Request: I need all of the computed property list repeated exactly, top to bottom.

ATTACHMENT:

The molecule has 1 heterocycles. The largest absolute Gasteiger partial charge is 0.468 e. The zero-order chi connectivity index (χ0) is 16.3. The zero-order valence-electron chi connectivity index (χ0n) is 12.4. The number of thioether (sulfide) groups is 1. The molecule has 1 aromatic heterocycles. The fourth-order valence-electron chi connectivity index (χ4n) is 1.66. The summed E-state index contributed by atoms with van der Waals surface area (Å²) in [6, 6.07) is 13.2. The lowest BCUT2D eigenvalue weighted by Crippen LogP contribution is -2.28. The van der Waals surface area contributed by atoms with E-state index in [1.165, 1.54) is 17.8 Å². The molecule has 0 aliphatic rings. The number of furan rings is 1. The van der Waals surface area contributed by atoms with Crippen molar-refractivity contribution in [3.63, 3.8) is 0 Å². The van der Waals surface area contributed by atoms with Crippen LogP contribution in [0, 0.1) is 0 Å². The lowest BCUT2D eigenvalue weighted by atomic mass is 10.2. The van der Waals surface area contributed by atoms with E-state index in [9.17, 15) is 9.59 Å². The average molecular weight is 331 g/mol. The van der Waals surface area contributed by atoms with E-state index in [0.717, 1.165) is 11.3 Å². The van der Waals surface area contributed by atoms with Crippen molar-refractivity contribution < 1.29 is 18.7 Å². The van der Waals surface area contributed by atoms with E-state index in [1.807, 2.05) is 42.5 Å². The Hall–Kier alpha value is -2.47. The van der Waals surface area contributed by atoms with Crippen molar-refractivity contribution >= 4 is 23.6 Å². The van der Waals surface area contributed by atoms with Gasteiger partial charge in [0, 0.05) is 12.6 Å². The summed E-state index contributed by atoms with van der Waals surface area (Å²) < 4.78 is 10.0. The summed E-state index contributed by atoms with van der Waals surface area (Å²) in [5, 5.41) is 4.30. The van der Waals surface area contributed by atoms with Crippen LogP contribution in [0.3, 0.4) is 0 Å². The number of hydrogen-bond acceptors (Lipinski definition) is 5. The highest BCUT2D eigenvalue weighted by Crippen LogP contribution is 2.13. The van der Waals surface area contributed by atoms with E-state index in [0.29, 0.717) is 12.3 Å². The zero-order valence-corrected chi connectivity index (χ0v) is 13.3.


The molecule has 1 heterocycles. The largest absolute Gasteiger partial charge is 0.468 e. The zero-order chi connectivity index (χ0) is 16.3. The zero-order valence-electron chi connectivity index (χ0n) is 12.4. The number of thioether (sulfide) groups is 1. The molecule has 1 aromatic heterocycles. The fourth-order valence-electron chi connectivity index (χ4n) is 1.66. The summed E-state index contributed by atoms with van der Waals surface area (Å²) in [6, 6.07) is 13.2. The lowest BCUT2D eigenvalue weighted by Crippen LogP contribution is -2.28. The van der Waals surface area contributed by atoms with E-state index in [1.165, 1.54) is 17.8 Å². The molecule has 0 aliphatic rings. The number of furan rings is 1. The van der Waals surface area contributed by atoms with Crippen molar-refractivity contribution in [3.63, 3.8) is 0 Å². The van der Waals surface area contributed by atoms with Crippen LogP contribution in [0, 0.1) is 0 Å². The lowest BCUT2D eigenvalue weighted by atomic mass is 10.2. The van der Waals surface area contributed by atoms with E-state index in [9.17, 15) is 9.59 Å². The average molecular weight is 331 g/mol. The van der Waals surface area contributed by atoms with E-state index in [0.717, 1.165) is 11.3 Å². The van der Waals surface area contributed by atoms with Crippen molar-refractivity contribution < 1.29 is 18.7 Å². The van der Waals surface area contributed by atoms with E-state index in [1.807, 2.05) is 42.5 Å². The Hall–Kier alpha value is -2.47. The van der Waals surface area contributed by atoms with Crippen molar-refractivity contribution >= 4 is 23.6 Å². The van der Waals surface area contributed by atoms with Gasteiger partial charge in [0, 0.05) is 12.6 Å². The summed E-state index contributed by atoms with van der Waals surface area (Å²) < 4.78 is 10.0. The summed E-state index contributed by atoms with van der Waals surface area (Å²) in [5, 5.41) is 4.30. The van der Waals surface area contributed by atoms with Crippen LogP contribution in [0.3, 0.4) is 0 Å². The number of hydrogen-bond acceptors (Lipinski definition) is 5. The highest BCUT2D eigenvalue weighted by Crippen LogP contribution is 2.13. The van der Waals surface area contributed by atoms with E-state index in [0.29, 0.717) is 12.3 Å². The zero-order valence-corrected chi connectivity index (χ0v) is 13.3.